Mainland China is a military and economic superpower. But as its leaders are finding out, in some contests other things matter more. As punishment for the opening of a “Taiwanese office” in Vilnius, the regime that rules mainland China has introduced extraordinary sanctions on the largest Baltic state, delisting it as a “country of origin”, meaning that no Lithuanian goods can be imported. It is also trying to block all exports to Lithuania.
This approach is both pointless and counterproductive. It is pointless because Lithuania sells almost nothing to mainland China: €300m-worth of goods (about $340m) in 2020, less than 1 percent of its total exports. Nor will sanctions work in the other direction. Any goods exported to the European Union’s single market can travel to any EU country. China cannot stop Lithuanian customers ordering via Latvia or Poland. $600m in new American export credits (and booming sales to a grateful Taiwan) should more than make up for any economic pain.
While failing to achieve its objective, the Chinese leadership is trashing its reputation. It has in the past imposed sanctions on other countries (Japan, Norway, Australia, and even Taiwan). But these have hit specific trade categories. As Jeffrey Wilson of the Perth US-Asia Centre, an Australian think tank, notes, the goal was to “damage trade, not annihilate it”. The new move is unprecedented in its scope and severity. It flagrantly breaks the rules of the World Trade Organization (WTO), the international governance body which China joined in 2001. (Irony alert: within the WTO framework mainland China does recognize Taiwan as a trade partner, while now claiming in effect that Lithuania does not exist).
This extraordinary overreaction is likely to prompt more pushback from the EU, which is mulling special measures to protect its members from exactly this kind of “economic coercion”. The timing could hardly be better for hawks in the European Parliament, or more inconvenient for those who wish to soft-pedal criticism of the Chinese Communist Party leadership’s behavior.
Nobody made the regime in Beijing do this. It could simply ignore other countries’ steps (essentially symbolic) to strengthen ties with Taiwan. Nobody would have noticed the visit there by a small delegation of Baltic lawmakers last week, for example, had it not been for the conniptions their trip so enjoyably provoked in Beijing. China’s maximalist approach to the Taiwan question, in short, is the perfect basis for asymmetric warfare by its critics. The costs are tiny. The impact is huge.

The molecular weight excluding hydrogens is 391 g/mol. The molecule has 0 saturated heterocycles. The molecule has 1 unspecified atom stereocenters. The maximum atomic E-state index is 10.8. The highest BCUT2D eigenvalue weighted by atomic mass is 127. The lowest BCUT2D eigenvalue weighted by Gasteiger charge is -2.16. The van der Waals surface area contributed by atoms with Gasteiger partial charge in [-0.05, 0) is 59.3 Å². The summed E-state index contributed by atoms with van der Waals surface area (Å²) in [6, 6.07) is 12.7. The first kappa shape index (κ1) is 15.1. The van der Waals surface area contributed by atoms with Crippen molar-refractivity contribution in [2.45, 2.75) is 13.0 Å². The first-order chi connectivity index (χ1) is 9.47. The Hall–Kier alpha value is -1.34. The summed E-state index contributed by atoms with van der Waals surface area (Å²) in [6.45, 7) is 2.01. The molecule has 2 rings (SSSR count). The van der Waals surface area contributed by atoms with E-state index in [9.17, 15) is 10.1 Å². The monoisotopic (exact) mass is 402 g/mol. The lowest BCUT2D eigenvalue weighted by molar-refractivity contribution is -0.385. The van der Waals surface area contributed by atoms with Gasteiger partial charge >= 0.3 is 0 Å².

China is also trying to smear Lithuania’s international reputation. Clumsily worded tweets from the foreign ministry spokesman, Lijian Zhao, claimed:
“In #Lithuania, there was once massacre of Jews in history. Today, racism remains a grave problem in the country, with Jews and other ethnic minorities suffering serious discrimination. Children’s rights are gravely violated as well. With deplorable human rights records, Lithuania should make deep reflection and give a responsible explanation to the international community.”
This is unlikely to work either. A country that keeps a million-plus people in slave-labor and mind-control camps should be careful about accusing others of human rights abuses. Lithuania’s Jewish community has leaped to the country’s defense, deploring the manipulation of the Holocaust for political purposes, and calling for mainland China to give its national minorities the rights that these communities enjoy in Lithuania.
Lithuania can now enjoy a breathing space. Its resolute and imaginative actions have gained huge international attention, in particular in Washington, DC. At a time of serious problems with Russia and Belarus, this will pay dividends. Other countries seeking American help — Ukraine in particular — should learn from that.
Europe’s Edge is an online journal covering crucial topics in the transatlantic policy debate. All opinions are those of the author and do not necessarily represent the position or views of the institutions they represent or the Center for European Policy Analysis.